10 day mental dietMy past two posts have given a bit of information about why challenges are good and about how they never stop.  So now that we understand the value that a challenge can bring, let’s check out a few ways to manage them and make the most of those sometimes difficult situations that pop up in life.

The first thing to do is to accept that you have been presented with a challenge.  Being upset about it or questioning “why me” isn’t going to make it go away.  Don’t be put off by it or pretend that it isn’t there.  Accept the fact that you are being challenged.  It goes a long way to changing a challenge from an unexpected tradegy into a minor hurdle to clear.

Next you have to see that the only way out of a challenging situation is by doing what it takes to overcome it.  It is  your challenge, so on one else is going to solve it for you.   You can utilize the help of other’s, however this challenge was presented to you for a reason.

The next step is to look for the benefits.  As I mentioned in The Value of a Challenge, the best thing you can do is make sure you can take away any possible positives and make sure you learn something from the challenge.  This aids in allowing you to begin looking at challenges as a positive, growth inducing event, as opposed to something holding you back.

Since you are the one presented with the challenge, the final step is to figure out the steps to take to overcome the challenge and then take them.  There is no reason to allow yourself to sit and wallow in an unfortunate situation for longer than you have to.  Figure out which way you want to start moving, and begin taking the steps to manage through the challenge.

These are some of the best ways I have found to manage the challenges that come to me in my life.  What do you do when presented with a tough situation?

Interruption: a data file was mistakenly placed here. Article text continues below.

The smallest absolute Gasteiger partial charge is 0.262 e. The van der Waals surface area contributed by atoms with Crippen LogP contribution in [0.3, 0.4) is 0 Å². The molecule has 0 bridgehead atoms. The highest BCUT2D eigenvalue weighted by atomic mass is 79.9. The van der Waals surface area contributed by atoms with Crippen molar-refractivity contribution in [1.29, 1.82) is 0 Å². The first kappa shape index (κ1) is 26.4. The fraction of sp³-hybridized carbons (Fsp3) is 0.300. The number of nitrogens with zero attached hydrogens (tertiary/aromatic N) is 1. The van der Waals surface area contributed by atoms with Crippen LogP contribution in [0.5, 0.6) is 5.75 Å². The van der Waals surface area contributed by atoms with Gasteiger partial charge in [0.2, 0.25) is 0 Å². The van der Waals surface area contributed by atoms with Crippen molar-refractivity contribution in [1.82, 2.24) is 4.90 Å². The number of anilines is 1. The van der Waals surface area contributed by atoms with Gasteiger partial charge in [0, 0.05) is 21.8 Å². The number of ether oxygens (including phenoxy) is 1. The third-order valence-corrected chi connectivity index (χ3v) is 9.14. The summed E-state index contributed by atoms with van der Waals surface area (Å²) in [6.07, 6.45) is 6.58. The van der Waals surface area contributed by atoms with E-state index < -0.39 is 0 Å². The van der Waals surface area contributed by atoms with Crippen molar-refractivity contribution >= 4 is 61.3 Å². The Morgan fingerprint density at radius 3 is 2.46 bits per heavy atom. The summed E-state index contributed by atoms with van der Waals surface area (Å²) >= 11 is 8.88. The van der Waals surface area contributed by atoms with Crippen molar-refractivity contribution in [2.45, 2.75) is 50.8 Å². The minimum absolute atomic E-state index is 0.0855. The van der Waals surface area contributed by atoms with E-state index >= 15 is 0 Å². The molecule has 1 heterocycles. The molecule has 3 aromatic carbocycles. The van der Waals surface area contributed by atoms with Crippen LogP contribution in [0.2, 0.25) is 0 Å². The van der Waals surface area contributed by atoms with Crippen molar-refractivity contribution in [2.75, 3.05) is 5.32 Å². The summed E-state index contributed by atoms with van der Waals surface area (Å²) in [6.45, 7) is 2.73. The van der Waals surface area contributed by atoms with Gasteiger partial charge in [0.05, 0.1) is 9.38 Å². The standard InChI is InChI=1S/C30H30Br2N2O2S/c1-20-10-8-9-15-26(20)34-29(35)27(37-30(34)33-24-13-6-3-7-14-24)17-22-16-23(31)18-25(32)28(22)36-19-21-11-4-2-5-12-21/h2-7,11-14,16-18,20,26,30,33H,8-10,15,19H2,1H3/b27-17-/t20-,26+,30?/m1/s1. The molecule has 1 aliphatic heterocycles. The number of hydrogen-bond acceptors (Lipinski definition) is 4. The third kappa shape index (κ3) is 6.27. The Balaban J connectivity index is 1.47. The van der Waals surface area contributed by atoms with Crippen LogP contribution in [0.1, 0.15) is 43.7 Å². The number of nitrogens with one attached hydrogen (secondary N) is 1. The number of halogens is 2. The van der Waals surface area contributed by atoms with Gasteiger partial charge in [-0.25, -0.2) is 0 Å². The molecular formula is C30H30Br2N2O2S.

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Posted by: ericssoderberg | April 4, 2013

Challenges Never Stop

Going off the point I mentioned in The Value of a Challenge, challenges never stop.  It is just a fact of life that everyone has to deal with.  Life doesn’t have to get worse because of them, or even harder.  However, life will never fail to deliver more and more advanced challenges.  As we experience the challenges that are presented to us today, we become used to them, dealing with them turns from a challenge into a routine.

Every challenge can seem overwhelming, but it is only overwhelming compared to what we have already accomplished in the past.  Do you remember when you were learning to tie your shoes? It may have been extremely frustrating when you were first learning, but then it became easier and easier, until it doesn’t even phase you anymore.  Have you ever learned how to drive a manual transmission car?  That was one of the most frustrating things I was trying to learn when first being able to drive.  However after I got better at that, the next challenge was dealing with all the horrible drivers out there!  The manual driving never bothered me again.

Many people get discouraged when presented with more and more difficult challenges.  They may succeed at some and fail at others.  However, being presented with so many challenges at once does not mean you are failing.  It means that you have grown to a point where you are able to handle them.  You wouldn’t have gotten involved in so many things in the first place if you didn’t think you would succeed in them.  Some things don’t happen at the snap of a finger.  The one thing that you can really count on though, is that these challenges you face will help you grow, and since challenges never stop, your growth should never stop.

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Posted by: ericssoderberg | April 3, 2013

The Value of a Challenge

This post is going to be the start of a short series that encompasses the main theme of my entire blog, the value you gain when you challenge yourself and how to manage these challenges.

Have you ever found yourself thinking about how life would be if it was free of challenges?  I used to think that would be pretty great.  Being able to live happily through life without facing any opposition.  Through my experiences, I have realized that a life without challenges is actually something I do not want, and below I will outline why you shouldn’t want that either.

1) Challenges exist for a reason.